"Died on Thursday, buried on Saturday, mourned on Sunday."
Helen Reilly was a copious writer of detective stories, publishing more than thirty novels and a smattering of short stories during a career that stretched out over three decades, in which she accentuated proper police work and forensic methodology – making her a progenitor of the modern police procedure. This modus operandi is embodied in her main character, Inspector Christopher McKee of Centre Street, who "never soloed" and holds "that what he did he did with the backing of a great organization and the help of disciplined and trained men," which at the time was an innovative divergence from the norm.
Mourned on Sunday (1941) reads like a hybrid between a classically styled whodunit and a modern-day police procedure, in which an efficient and expeditious team of New York policemen find themselves relocated to the small town of Silverbrook – in order to disentangle an innocent woman from an attempted murder charge.
The maiden in distress turns out to be an attractive young widow, Nora Dalrymple, who walked down the aisle into the arms of an older, well-heeled gentleman in order to replenish her fathers bank account, but this came at the expense of a broken heart – as the marriage made it impossible for Nora to be with her one true love, Roger Thew. To prevent further heartache, Nora took off with her newly acquired spouse and broke off every line of communication with her former sweetheart.
Nora endured the prolonged agony of an uneventful marriage to an older man before he croaked and the nearly broke, but reinvigorated, widow decides to move back to Silverbrook, but coming home proves to be an disenchanting experience when Roger turns out to have married Sybil Cornwell during her absence – a local girl whose mother recently came into a lot of money.
This is a situation that is ripe for a death within the towns tightly-knit community and someone is reaping its nefarious fruits, as Sybil's mother plunges from a 10th floor window of a hotel in New York City unto the glass roof of the cocktail lounge, which is credited to Nora by the towns people – and they resent her for it. They nearly succeeded in their campaign to drive Nora from their town until someone drove into Sybil Thew on the Devil's Gorge Road and the silent witnesses all seem to point an accusing finger at Nora.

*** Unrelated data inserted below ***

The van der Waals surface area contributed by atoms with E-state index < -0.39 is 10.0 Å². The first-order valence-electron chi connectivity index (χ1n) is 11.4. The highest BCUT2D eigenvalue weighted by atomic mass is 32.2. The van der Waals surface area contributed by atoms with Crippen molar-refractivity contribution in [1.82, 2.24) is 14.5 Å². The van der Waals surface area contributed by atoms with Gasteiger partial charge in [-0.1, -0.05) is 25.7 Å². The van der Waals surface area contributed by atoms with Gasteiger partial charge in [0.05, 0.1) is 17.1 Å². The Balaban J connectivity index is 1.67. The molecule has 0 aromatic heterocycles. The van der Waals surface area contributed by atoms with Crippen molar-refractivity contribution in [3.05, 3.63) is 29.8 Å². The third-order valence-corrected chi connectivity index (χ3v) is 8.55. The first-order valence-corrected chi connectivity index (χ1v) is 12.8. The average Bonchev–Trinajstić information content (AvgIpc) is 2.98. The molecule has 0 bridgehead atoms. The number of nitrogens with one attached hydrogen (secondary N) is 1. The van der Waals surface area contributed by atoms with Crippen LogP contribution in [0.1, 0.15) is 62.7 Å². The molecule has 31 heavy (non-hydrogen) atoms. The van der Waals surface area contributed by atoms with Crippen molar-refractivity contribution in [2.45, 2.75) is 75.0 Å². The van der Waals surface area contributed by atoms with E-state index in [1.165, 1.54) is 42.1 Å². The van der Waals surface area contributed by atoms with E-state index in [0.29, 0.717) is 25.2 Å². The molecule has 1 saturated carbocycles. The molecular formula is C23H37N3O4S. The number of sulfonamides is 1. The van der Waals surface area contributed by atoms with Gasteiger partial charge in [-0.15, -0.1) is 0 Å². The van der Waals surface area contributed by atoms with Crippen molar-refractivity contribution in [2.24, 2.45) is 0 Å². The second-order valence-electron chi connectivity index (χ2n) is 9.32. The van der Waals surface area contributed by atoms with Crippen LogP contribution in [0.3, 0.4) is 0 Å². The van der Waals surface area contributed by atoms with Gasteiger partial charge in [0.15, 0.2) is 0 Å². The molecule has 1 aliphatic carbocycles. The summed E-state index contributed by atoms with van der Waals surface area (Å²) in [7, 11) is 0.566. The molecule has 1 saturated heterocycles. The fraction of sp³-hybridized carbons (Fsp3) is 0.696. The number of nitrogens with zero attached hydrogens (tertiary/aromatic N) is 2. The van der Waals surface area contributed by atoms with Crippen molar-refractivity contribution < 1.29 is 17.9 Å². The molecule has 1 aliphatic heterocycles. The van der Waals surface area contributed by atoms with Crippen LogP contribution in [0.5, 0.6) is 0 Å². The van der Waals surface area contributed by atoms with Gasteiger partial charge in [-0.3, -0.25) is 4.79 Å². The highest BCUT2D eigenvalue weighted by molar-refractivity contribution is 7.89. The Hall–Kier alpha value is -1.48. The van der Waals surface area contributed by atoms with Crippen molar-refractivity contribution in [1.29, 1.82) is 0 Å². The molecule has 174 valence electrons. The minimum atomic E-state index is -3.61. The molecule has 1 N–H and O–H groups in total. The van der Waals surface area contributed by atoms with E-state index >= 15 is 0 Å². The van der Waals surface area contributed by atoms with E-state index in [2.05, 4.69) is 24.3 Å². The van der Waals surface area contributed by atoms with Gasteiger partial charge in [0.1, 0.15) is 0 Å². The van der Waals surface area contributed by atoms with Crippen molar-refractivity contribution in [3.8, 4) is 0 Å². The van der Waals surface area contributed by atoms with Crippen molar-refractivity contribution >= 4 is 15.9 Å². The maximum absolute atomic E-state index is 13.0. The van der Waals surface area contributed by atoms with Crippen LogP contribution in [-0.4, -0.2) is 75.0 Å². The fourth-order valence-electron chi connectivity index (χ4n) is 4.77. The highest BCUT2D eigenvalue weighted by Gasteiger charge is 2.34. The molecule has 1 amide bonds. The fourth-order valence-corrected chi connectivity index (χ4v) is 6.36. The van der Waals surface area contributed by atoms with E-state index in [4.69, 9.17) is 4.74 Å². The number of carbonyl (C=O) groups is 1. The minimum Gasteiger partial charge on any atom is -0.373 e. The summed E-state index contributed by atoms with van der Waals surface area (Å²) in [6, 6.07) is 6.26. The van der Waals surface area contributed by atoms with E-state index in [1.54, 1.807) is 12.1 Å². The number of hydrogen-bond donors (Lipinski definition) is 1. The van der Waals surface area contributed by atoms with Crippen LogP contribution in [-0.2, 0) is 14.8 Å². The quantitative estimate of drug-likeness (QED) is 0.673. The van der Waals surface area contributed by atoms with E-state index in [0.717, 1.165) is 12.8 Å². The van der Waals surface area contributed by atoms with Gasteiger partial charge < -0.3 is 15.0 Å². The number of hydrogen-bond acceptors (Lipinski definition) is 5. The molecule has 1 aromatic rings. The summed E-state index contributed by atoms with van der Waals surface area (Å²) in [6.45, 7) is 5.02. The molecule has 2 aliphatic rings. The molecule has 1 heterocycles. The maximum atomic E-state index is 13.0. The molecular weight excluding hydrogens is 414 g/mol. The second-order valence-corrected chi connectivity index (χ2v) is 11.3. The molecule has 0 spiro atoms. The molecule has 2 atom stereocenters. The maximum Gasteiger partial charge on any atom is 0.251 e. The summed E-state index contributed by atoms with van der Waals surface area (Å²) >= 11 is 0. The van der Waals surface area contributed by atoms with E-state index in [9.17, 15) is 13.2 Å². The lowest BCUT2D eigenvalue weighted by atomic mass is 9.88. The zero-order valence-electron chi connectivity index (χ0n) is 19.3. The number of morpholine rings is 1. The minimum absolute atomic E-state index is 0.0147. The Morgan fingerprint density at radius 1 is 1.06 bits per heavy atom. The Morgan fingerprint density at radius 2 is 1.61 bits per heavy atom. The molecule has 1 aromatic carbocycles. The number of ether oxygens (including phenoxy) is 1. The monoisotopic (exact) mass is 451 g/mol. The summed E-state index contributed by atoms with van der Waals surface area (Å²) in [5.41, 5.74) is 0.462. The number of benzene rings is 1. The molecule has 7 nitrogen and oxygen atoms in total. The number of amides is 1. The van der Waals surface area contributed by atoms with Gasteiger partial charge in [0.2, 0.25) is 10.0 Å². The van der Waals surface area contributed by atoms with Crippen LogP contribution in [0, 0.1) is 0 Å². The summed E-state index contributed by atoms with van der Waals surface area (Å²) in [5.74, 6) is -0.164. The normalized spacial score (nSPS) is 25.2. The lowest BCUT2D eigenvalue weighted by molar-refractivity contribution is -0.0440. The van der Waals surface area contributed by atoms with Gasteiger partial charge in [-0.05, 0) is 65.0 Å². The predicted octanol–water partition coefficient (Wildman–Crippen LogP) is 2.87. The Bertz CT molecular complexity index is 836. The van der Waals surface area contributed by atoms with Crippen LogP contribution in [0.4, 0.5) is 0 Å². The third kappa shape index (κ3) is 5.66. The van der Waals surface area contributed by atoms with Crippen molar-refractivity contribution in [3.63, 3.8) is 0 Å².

Enter Inspector Christopher McKee of Centre Street, who read the news of the attempted murder of Sybil Thew and the incarceration of Nora Dalrymple in the morning papers, making his mind drift back to Alice Cornwall fatally tumbling from a hotel window, which was filed away as an accidental death, but he simply refuses to believe that mother and daughter both had brushes with the specter of death within a month of each other – especially when a large sum of money is involved and promptly reopens the New York end of the case.
Stylistically, this story bears some resemblance to some of Ngaio Marsh's mystery novels, featuring Scotland Yard's very own Roderick Alleyn, in which the opening section sets-up the background décor and introduces the main players to the reader. The first act also sets out the problem to be investigated by the detective who's waiting in the wings for his cue. Unfortunately, the second act of this story suffers from pretty much the same problems you stumble across in a lot of Marsh's novels: the first act was driven by inspiration, while the second half was bogged down by routine.
Nevertheless, this was more than made up with a smashing finale, set at an abandoned log cabin, where a clever and surprising solution was sprung on an unsuspecting reader – at least a reader who wasted his time laboring arduously on an Agatha Christie-like solution and failed epically! I still find it hard to believe that I overlooked some really, really obvious tell-tale clues!
Sure, you can argue about the fairness or feasibility of this ingeniously executed, perhaps overly ambitious, plot, but it has to be admitted that it was cleverly and skillfully handled – which makes me want to give less weight to the fluctuating quality of the overall story.
So while this book is not eligible for a landmark status within the genre, it still has one or two neat ideas tucked away between its covers with a resolution that wrapped up the story on the same high note as it embarked on.
By the way, a question for everyone with an intimate knowledge of Helen Reilly's body of work: the story ends with McKee getting a message that a man has been shot on the steps of the Public Library at Forty-second Street and Fifth Avenue. Is this a set-up for the next book or one of those unrecorded cases?